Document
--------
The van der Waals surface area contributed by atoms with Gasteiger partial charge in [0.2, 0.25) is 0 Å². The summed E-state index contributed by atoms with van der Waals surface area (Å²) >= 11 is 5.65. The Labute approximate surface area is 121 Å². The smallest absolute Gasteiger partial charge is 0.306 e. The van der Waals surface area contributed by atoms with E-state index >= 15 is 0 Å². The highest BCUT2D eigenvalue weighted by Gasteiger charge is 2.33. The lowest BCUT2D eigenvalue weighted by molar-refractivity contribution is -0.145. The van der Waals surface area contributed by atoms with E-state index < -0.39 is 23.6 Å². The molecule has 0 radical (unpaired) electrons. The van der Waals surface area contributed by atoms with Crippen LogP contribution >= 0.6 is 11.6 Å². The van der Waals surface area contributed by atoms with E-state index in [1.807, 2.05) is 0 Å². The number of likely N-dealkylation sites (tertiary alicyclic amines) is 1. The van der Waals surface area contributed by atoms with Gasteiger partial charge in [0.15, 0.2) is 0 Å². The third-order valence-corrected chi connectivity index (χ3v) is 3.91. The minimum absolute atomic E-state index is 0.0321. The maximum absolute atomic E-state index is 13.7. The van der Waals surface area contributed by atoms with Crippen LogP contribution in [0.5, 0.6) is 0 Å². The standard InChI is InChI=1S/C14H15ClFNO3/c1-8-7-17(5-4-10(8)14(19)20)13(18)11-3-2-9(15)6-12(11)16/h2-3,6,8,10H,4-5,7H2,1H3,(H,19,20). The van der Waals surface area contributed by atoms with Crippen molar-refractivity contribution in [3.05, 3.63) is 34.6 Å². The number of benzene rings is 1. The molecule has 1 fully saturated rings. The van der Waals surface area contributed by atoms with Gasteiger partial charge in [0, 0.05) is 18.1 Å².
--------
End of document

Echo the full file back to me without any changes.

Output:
The van der Waals surface area contributed by atoms with Gasteiger partial charge in [0.2, 0.25) is 0 Å². The summed E-state index contributed by atoms with van der Waals surface area (Å²) >= 11 is 5.65. The Labute approximate surface area is 121 Å². The smallest absolute Gasteiger partial charge is 0.306 e. The van der Waals surface area contributed by atoms with E-state index >= 15 is 0 Å². The highest BCUT2D eigenvalue weighted by Gasteiger charge is 2.33. The lowest BCUT2D eigenvalue weighted by molar-refractivity contribution is -0.145. The van der Waals surface area contributed by atoms with E-state index < -0.39 is 23.6 Å². The molecule has 0 radical (unpaired) electrons. The van der Waals surface area contributed by atoms with Crippen LogP contribution >= 0.6 is 11.6 Å². The van der Waals surface area contributed by atoms with E-state index in [1.807, 2.05) is 0 Å². The number of likely N-dealkylation sites (tertiary alicyclic amines) is 1. The van der Waals surface area contributed by atoms with Gasteiger partial charge in [0.15, 0.2) is 0 Å². The third-order valence-corrected chi connectivity index (χ3v) is 3.91. The minimum absolute atomic E-state index is 0.0321. The maximum absolute atomic E-state index is 13.7. The van der Waals surface area contributed by atoms with Crippen LogP contribution in [0.5, 0.6) is 0 Å². The standard InChI is InChI=1S/C14H15ClFNO3/c1-8-7-17(5-4-10(8)14(19)20)13(18)11-3-2-9(15)6-12(11)16/h2-3,6,8,10H,4-5,7H2,1H3,(H,19,20). The van der Waals surface area contributed by atoms with Crippen molar-refractivity contribution in [3.05, 3.63) is 34.6 Å². The number of benzene rings is 1. The molecule has 1 fully saturated rings. The van der Waals surface area contributed by atoms with Gasteiger partial charge in [0, 0.05) is 18.1 Å².